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http://dx.doi.org/10.1007/s11906-019-1008-xDOI Listing
http://www.ncbi.nlm.nih.gov/pmc/articles/PMC7213017PMC
January 2020

ACE overexpression in myeloid cells increases oxidative metabolism and cellular ATP.

J Biol Chem 2020 01 23;295(5):1369-1384. Epub 2019 Dec 23.

Department of Biomedical Sciences, Cedars-Sinai Medical Center, Los Angeles, California 90048

Angiotensin-converting enzyme (ACE) affects blood pressure. In addition, ACE overexpression in myeloid cells increases their immune function. Using MS and chemical analysis, we identified marked changes of intermediate metabolites in ACE-overexpressing macrophages and neutrophils, with increased cellular ATP (1.7-3.0-fold) and Krebs cycle intermediates, including citrate, isocitrate, succinate, and malate (1.4-3.9-fold). Increased ATP is due to ACE C-domain catalytic activity; it is reversed by an ACE inhibitor but not by an angiotensin II AT1 receptor antagonist. In contrast, macrophages from ACE knockout (null) mice averaged only 28% of the ATP levels found in WT mice. ACE overexpression does not change cell or mitochondrial size or number. However, expression levels of the electron transport chain proteins NDUFB8 (complex I), ATP5A, and ATP5β (complex V) are significantly increased in macrophages and neutrophils, and COX1 and COX2 (complex IV) are increased in macrophages overexpressing ACE. Macrophages overexpressing ACE have increased mitochondrial membrane potential (24% higher), ATP production rates (29% higher), and maximal respiratory rates (37% higher) compared with WT cells. Increased cellular ATP underpins increased myeloid cell superoxide production and phagocytosis associated with increased ACE expression. Myeloid cells overexpressing ACE indicate the existence of a novel pathway in which myeloid cell function can be enhanced, with a key feature being increased cellular ATP.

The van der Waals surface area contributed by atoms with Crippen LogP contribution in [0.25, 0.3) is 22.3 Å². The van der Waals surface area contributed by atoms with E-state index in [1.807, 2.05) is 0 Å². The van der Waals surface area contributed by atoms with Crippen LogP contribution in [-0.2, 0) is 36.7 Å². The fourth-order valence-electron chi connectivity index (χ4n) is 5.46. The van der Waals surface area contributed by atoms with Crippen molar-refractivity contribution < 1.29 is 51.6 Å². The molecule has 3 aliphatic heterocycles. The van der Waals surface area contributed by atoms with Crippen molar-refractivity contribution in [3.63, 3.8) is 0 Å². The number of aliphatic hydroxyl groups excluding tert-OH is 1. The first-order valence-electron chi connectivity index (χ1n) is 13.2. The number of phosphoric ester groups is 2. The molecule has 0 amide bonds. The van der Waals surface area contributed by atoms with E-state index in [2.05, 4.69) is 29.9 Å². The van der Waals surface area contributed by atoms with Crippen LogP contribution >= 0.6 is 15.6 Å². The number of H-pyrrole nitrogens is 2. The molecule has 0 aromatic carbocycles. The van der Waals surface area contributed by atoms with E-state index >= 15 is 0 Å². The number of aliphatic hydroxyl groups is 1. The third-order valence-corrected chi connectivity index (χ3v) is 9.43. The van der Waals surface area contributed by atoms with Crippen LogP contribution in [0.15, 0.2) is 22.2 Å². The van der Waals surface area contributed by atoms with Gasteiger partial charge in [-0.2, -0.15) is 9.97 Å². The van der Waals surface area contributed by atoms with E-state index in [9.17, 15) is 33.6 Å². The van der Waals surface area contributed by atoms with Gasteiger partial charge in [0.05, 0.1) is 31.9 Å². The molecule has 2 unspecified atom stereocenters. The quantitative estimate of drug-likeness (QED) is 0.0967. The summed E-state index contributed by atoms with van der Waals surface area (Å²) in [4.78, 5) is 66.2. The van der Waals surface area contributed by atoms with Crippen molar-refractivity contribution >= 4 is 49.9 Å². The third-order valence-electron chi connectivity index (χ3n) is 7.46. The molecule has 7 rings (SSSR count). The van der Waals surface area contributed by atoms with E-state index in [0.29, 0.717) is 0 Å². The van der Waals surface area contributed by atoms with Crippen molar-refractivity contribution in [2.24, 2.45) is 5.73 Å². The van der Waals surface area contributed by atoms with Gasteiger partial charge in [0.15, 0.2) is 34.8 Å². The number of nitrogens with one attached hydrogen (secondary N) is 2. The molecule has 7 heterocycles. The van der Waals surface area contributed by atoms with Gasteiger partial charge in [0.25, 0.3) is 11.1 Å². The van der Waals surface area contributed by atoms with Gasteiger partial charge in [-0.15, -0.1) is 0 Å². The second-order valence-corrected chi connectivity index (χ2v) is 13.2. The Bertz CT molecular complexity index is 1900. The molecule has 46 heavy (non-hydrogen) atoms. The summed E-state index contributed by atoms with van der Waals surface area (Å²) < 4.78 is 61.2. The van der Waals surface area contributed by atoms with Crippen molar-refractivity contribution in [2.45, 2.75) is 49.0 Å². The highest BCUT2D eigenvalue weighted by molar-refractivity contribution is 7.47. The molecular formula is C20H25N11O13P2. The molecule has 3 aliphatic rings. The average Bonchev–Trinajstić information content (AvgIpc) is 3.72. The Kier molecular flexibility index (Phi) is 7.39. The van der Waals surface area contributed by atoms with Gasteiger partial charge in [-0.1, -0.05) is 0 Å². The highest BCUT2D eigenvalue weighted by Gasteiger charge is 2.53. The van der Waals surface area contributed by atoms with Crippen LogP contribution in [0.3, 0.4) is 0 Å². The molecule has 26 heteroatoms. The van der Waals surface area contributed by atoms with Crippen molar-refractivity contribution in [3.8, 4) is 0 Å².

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http://dx.doi.org/10.1074/jbc.RA119.011244DOI Listing
http://www.ncbi.nlm.nih.gov/pmc/articles/PMC6996878PMC
January 2020

Peripherally derived angiotensin converting enzyme-enhanced macrophages alleviate Alzheimer-related disease.

Brain 2020 01;143(1):336-358

Department of Neurosurgery, Maxine Dunitz Neurosurgical Institute, Cedars-Sinai Medical Center, Los Angeles, CA, USA.